Dr. Satoh, who assumed his current position at Kyowa Hakko Kirin in March of 2017, began his scientific career with the Japanese company in 1987. In 1996, he became a visiting scientist at the Texas Medical Center where he studied chromosome engineering and subsequently contributed to the development of Potelligent® Technology after returning to Japan. Dr. Satoh was involved in glyco-engineered biological pipeline developments, including Mogamulizumab, Benralizumab and Acoalan.
Dr. Satoh holds a Master of Pharmacy and Ph.D., from Hokkaido University. Dr. Satoh received the Kei Arima Memorial Award from the Japan Bioindustry Association in 2005 and the 62nd Okochi Memorial Technology Prize from The Okochi Memorial Foundation in 2016.
Shapery is the founder of San Diego-based Shapery Enterprises, a real estate holding company involved in the ownership, design and development of high-rise office buildings, high-rise hotels, commercial centers and raw land. Emerald Plaza, which he developed on West Broadway in the early 1990s, was architecturally innovative with its futuristic, multi-tower hexagonal design.
Born in Chicago, Shapery moved in 1947 with his family to San Diego where his father took over a wholesale food distributorship. He graduated from San Diego State University with a degree in political science and earned his JD cum laude from the University of San Diego School of Law. Shapery worked as a law clerk with famed attorney Melvin Belli and later argued a case before the U.S. Supreme Court.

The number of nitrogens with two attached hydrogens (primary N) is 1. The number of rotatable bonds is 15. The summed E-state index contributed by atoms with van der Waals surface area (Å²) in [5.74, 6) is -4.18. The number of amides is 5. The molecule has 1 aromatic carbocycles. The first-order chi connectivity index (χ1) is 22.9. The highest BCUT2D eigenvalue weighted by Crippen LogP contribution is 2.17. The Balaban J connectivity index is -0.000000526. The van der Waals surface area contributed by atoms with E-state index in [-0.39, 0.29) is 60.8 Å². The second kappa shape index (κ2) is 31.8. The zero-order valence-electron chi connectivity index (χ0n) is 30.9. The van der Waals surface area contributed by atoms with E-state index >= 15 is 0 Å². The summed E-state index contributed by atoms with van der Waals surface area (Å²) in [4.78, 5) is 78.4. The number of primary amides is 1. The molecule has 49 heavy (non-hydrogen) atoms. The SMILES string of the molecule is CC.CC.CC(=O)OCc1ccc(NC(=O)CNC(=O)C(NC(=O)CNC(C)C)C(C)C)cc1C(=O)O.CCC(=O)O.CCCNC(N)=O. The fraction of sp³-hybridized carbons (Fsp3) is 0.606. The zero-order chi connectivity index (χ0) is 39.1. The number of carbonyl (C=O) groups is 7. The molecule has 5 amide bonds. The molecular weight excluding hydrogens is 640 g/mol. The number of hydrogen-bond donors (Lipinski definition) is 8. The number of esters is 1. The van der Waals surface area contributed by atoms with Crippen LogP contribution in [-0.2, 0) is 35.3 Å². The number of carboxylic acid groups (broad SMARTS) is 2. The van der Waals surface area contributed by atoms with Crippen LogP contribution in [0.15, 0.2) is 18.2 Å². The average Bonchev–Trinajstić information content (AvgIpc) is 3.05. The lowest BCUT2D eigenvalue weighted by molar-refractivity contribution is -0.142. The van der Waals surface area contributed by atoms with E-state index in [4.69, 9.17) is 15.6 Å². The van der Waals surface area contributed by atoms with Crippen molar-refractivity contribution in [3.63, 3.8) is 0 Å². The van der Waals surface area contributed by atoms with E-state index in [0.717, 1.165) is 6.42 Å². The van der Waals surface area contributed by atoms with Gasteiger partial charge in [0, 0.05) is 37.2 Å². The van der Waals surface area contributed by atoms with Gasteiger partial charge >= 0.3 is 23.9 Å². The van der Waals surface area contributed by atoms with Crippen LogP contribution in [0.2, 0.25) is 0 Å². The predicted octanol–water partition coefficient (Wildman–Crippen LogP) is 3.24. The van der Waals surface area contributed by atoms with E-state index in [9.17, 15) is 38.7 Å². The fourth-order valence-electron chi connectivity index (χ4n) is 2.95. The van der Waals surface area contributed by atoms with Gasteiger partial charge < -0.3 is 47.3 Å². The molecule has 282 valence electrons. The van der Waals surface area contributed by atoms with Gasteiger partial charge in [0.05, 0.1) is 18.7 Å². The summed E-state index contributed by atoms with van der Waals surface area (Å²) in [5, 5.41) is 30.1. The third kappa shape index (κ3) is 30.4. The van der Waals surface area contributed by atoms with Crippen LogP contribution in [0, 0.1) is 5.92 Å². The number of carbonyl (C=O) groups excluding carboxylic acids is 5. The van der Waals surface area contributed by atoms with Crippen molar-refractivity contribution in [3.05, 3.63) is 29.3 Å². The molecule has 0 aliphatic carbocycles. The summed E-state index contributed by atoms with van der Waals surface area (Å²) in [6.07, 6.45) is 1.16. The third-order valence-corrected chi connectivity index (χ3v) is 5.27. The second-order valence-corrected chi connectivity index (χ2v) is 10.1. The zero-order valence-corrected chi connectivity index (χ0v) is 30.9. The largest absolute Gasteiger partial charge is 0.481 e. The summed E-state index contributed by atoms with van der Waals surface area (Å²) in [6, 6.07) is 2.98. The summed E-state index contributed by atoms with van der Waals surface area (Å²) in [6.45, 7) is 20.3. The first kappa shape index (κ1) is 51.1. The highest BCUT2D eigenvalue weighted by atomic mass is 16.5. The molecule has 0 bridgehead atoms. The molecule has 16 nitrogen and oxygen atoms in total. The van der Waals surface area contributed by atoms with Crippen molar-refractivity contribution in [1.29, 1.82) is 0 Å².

On the technology side, Shapery designed a vertical takeoff aircraft engine system that he developed with the help of a NASA grant. More recently, through his Transportation Systems Corporation, Shapery is developing advanced transportation infrastructure technology, including zero emissions induction-powered rail and magnetic levitation trains capable of traveling 300 miles an hour on existing railroad platforms. One of his patents has been licensed to the Elon Musk-designed Hyperloop transportation project.
“I’m thrilled to become involved with the Institute because I believe immunology is now at the absolute forefront of humankind’s ability to treat and prevent disease,” said Shapery. “The incredibly talented scientists at the Institute are world leaders in understanding how to leverage the power of our immune system, and not just to develop more effective treatments but to actually cure disease. For those like my wife and so many others who faced cancer and other serious diseases, the Institute offers true hope for saving millions of lives in the years to come. I believe one should counter challenges in health with a positive contribution to put an end to the challenge.”
About La Jolla Institute for Immunology
The La Jolla Institute for Immunology is dedicated to understanding the intricacies and power of the immune system so that we may apply that knowledge to promote human health and prevent a wide range of diseases. Since its founding in 1988 as an independent, nonprofit research organization, the Institute has made numerous advances leading toward its goal: life without disease.